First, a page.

Xanadu and punkplay comes Kander and Ebb’s 1984 musical The Rink. It takes a while for anyone to actually get their skates on though, as the rink in question is one that’s seen better days and has fallen into disrepair. Anna (Caroline O’Connor) inherited it from her father-in-law, and for many years it was a main attraction of the boardwalk in an East Coast town. With the economy closing most of the businesses on the boardwalk, Anna has sold off the rink to developers who plan to knock it down. The demolition crew are already there helping her clear everything out, but so is someone she didn’t expect: Her daughter Angel (Gemma Sutton) is co-owner of the rink, and Anna forged her signature to make the sale.
Angel hasn’t set foot in the place in seven years, but now she's back she insists on keeping it in the family and letting it stand, holding on to her memories of growing up there.
The musical, with a book by Terrence McNally, is essentially about the mother and daughter resurrecting their fractious relationship, the latter enjoying a rosy view of the past, the former bringing her crashing back down to earth with the truth, particularly about her father. Though all the action takes place in a couple of hours in the dilapidated roller rink, we get a lot of flashbacks in which the chorus of workmen take on the roles of the men in their lives, particularly Anna's husband Dino (Stewart Clarke,) a Korean war vet who came back an abusive alcoholic, and who eventually left his family - Angel, being told he'd died, held on to the image of him as the perfect father.
Although in terms of numbers this is a predominantly male cast, the focus is very much on the women. There are moments when this relationship is uncomfortably both of its time, and the product of three male writers - Anna's parenting almost exclusively consists of telling Angel she's fat, and in a flashback to her high school prom, held at the rink, she finds out which boy (Elander Moore) Angel likes so she can more or less pimp her daughter out to him. But the leading ladies largely overcome their problematic characters: O'Connor comes to the fringe straight from Broadway (possibly because she was told she'd be getting off with Stewart Clarke every night,) and gives Anna a flirtatious sense of mischief that stops her from coming off too monstrous. Sutton's performance, meanwhile, is sometimes good enough to distract you from how bad her wig is - I don't know what animal that was on her head, but it had been dead a long time. Both women get the chance to seriously belt through some big Kander and Ebb numbers.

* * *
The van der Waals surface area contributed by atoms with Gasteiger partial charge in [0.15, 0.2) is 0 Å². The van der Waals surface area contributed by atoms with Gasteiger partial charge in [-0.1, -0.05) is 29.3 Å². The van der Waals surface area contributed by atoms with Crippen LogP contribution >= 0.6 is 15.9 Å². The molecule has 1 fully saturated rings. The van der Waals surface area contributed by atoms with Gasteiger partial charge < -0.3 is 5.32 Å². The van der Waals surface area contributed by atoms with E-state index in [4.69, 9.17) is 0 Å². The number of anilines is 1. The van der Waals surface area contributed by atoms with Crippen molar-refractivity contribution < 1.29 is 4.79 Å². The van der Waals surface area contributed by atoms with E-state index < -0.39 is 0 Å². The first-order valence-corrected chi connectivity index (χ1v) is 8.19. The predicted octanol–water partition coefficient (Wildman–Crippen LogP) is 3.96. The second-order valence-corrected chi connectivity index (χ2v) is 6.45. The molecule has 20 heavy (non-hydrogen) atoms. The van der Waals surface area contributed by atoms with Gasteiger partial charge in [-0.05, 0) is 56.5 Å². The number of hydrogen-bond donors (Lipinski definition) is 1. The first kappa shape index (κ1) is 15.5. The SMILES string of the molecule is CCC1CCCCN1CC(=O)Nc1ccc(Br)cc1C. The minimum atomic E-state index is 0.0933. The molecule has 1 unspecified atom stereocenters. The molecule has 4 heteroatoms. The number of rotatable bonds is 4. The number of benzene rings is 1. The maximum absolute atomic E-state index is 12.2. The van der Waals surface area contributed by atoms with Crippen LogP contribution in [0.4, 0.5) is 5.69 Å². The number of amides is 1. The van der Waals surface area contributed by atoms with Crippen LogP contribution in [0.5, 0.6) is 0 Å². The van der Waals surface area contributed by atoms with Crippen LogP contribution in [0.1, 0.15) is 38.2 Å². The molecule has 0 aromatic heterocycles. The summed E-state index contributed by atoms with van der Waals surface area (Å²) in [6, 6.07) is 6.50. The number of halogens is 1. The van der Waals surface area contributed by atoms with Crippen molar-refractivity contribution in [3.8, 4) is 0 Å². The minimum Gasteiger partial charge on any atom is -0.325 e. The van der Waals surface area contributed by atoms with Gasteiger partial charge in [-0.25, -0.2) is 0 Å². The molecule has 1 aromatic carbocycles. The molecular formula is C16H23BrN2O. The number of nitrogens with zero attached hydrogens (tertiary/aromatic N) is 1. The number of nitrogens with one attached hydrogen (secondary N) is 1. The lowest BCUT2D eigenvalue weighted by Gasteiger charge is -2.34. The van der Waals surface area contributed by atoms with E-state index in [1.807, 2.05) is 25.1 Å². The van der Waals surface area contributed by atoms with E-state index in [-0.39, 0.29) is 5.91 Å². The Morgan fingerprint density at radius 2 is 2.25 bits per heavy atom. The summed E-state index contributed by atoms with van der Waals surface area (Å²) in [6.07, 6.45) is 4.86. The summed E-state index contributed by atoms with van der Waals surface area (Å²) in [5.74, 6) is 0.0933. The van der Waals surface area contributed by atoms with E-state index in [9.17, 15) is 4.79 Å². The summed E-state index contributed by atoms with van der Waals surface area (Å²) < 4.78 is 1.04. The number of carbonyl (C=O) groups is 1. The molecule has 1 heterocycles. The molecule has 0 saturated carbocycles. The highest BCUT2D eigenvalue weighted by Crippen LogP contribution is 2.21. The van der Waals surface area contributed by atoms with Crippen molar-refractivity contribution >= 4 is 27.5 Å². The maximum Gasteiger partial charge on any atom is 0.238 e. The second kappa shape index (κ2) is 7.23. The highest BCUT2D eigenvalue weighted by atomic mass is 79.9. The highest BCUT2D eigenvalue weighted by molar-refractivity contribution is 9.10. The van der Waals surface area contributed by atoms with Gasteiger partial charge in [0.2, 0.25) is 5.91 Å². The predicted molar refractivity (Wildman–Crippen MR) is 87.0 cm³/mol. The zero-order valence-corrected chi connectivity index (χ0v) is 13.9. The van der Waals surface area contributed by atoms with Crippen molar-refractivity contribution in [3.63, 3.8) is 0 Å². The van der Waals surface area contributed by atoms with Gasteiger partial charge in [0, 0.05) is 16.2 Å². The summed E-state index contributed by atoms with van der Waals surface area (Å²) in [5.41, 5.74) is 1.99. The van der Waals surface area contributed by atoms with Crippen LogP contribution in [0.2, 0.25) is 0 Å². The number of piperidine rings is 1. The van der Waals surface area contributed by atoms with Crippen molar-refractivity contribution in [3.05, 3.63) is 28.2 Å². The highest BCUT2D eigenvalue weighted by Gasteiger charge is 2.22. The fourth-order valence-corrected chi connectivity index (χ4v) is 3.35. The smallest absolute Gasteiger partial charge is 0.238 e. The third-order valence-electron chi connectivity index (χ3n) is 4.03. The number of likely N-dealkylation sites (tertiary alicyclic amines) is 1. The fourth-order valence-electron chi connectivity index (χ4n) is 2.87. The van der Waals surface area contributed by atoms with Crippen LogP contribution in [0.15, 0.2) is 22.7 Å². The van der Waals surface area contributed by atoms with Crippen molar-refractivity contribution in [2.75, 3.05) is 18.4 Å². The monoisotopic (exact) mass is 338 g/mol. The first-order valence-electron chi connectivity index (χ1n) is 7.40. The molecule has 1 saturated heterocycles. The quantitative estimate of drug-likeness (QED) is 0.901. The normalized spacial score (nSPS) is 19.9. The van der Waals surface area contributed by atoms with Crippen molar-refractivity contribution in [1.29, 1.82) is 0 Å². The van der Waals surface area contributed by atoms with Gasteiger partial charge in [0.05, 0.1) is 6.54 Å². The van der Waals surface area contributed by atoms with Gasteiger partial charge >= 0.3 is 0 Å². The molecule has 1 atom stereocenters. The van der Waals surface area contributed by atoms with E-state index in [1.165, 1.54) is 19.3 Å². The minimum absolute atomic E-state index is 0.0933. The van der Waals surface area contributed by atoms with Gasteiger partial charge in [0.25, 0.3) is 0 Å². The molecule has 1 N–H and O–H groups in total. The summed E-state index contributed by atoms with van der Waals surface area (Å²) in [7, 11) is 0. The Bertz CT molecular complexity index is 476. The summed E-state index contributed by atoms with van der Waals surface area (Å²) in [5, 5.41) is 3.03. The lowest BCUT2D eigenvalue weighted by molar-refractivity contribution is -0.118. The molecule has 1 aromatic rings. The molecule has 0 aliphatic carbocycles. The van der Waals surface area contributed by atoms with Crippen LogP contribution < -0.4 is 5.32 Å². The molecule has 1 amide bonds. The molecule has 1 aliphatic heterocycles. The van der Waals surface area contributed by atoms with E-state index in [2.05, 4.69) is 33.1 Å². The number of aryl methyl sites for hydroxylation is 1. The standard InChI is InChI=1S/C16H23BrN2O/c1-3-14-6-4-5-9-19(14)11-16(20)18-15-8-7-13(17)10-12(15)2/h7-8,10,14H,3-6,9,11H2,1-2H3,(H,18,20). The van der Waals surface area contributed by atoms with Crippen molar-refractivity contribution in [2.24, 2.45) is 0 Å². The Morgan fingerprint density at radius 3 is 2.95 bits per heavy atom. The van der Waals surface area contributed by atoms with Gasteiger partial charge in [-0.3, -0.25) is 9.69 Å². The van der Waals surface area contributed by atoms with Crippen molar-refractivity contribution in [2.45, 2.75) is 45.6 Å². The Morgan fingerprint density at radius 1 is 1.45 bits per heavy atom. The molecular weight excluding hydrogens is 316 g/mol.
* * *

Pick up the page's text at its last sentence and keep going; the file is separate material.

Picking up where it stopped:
These don't include any classics, but the surprisingly low-key Act I closer "Coloured Lights" bears the hallmarks of the Cabaret composers, and the title song, in which the men finally get their actual skates on, is catchy. Although it has plenty of lively interludes this is at heart rather a melancholy show about leaving the past behind, and Adam Lenson's production plays it pretty straight - although it doesn't reference a point quite as specific and weird as Chess does, I still had a couple of those moments of taking a mental step back and thinking a derelict roller rink was a very odd subject to write a Broadway musical about. But Bec Chippendale's set gorgeously brings this faded grandeur to life, and if the show doesn't emerge as a classic its nostalgia draws you in for a couple of hours.
PS: I've seen some tight T-shirts in my time but Michael Lin must have actually been vacuum-sealed into his.
The Rink by Terrence McNally, John Kander and Fred Ebb is booking until the 23rd of June at Southwark Playhouse's Large Theatre.
Running time: 2 hours 35 minutes including interval.
Photo credit: Darren Bell.